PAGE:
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The findings of the impact assessment are a good basis for the organisation to expand its knowledge and to learn from its actions. As a result, the organisation’s processes, projects and programmes, as well as its strategic direction are improved and adjusted to new insights.

Positive factors

  • Willingness to learn
    It requires readiness from management and a corresponding strategy to institutionalise learning within an organisation. Appropriate strategies must be forged, and the necessary Tools and Resources must be made available.
  • Learning culture
    In an environment where people are keen to learn, information is made available, mistakes are accepted and understood as an opportunity to learn, both individually and as an organisation. There is no looking for the guilty party and calling them to account for mistakes. This only hampers the flow of information and people’s readiness to learn from mistakes. 
  • Time
    Phases of learning should be a scheduled part of the organisation’s project management and overall management system so that they do not get squeezed out under the pressure of the day-to-day running of the organisation. There can be a tendency to take shortcuts under time pressure, especially in the planning and decision-making phases. In such cases, integration of previously made experiences and insights is easily neglected.
  • Continuity
    A constant feedback process should be instituted that also includes the stakeholders. It does, however, take time before the consequences of one’s actions become apparent. If staff and consultants have switched to a different task or a new project or another organisation in the intervening period, then there is little incentive for them to learn from the findings. Regular staff turnover and short-term involvement of advisors make the learning process more difficult. To minimise potential knowledge drain, findings and insights need to be documented.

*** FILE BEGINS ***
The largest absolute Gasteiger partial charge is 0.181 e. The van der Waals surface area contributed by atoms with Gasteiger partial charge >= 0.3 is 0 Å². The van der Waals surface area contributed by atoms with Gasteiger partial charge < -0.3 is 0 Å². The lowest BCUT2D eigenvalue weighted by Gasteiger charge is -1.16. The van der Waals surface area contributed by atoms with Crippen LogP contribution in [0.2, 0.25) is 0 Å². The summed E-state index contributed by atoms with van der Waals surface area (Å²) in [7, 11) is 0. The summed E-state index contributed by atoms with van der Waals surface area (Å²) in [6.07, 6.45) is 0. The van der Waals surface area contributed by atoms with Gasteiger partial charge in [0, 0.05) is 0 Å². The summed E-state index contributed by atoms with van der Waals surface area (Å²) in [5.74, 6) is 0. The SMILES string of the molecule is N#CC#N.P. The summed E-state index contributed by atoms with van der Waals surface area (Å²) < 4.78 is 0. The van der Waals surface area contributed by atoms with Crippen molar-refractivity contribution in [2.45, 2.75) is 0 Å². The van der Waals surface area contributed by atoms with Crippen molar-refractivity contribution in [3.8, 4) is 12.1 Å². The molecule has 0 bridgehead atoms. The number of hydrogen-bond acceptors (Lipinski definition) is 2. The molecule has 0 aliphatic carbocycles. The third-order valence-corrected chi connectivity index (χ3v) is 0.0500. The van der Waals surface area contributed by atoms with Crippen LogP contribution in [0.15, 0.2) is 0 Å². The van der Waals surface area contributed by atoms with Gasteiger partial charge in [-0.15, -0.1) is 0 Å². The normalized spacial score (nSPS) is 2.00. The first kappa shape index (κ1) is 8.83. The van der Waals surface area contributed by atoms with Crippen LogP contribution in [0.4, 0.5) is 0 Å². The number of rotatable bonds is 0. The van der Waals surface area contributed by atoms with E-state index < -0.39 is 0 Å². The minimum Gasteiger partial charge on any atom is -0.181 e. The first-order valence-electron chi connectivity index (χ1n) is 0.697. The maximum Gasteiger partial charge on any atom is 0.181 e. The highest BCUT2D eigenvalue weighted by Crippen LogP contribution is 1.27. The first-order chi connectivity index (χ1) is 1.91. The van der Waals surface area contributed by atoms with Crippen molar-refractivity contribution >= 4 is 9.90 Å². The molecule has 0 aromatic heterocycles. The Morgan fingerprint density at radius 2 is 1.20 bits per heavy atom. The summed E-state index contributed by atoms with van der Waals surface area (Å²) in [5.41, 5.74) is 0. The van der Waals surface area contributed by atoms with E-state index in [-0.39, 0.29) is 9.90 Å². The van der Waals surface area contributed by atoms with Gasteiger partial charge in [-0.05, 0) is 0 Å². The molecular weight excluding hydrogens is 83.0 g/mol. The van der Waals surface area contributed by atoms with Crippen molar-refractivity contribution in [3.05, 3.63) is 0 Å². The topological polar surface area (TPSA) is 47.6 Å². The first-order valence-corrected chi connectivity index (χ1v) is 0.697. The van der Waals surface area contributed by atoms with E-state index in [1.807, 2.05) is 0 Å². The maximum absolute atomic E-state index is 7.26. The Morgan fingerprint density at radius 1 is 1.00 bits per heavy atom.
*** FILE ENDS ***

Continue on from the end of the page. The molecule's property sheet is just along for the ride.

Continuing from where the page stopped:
• Spirit of innovation
    Insights gained from the impact assessment can be used to grasp the unknown and to understand the known better. Organisations should not give in to the temptation and become stuck in a rut by simply sticking to what they know and to the tried and tested.
  • Intelligibility
    If changes are necessary, then the reasons for them must be intelligible and the process must be explained transparently. If an organisation changes its direction or priorities too often and too quickly, it has a negative effect on its readiness to learn.

Suitable forms of communication

  • Discussion forums or workshops with staff and stakeholders,
  • Regular discussions about project reviews,
  • Formulate the lessons learnt and make them available,
  • Draw up good/best practice guidelines and integrate them into training and planning.

For knowledge-building and the learning process to be successful, it is important that the findings of the impact assessment immediately feed back to all parties involved. This allows them to recognize how the outputs affected the target group. Staff, partner organisations and stakeholders need to discuss together what went right, where the problems were and what reasons for success and failure were. They can thus seek solutions and improvements together and establish what additional training or technical assistance is needed. The new insights should be written down; if they are embedded and accepted within the organisation, then they can be taken to heart in the future.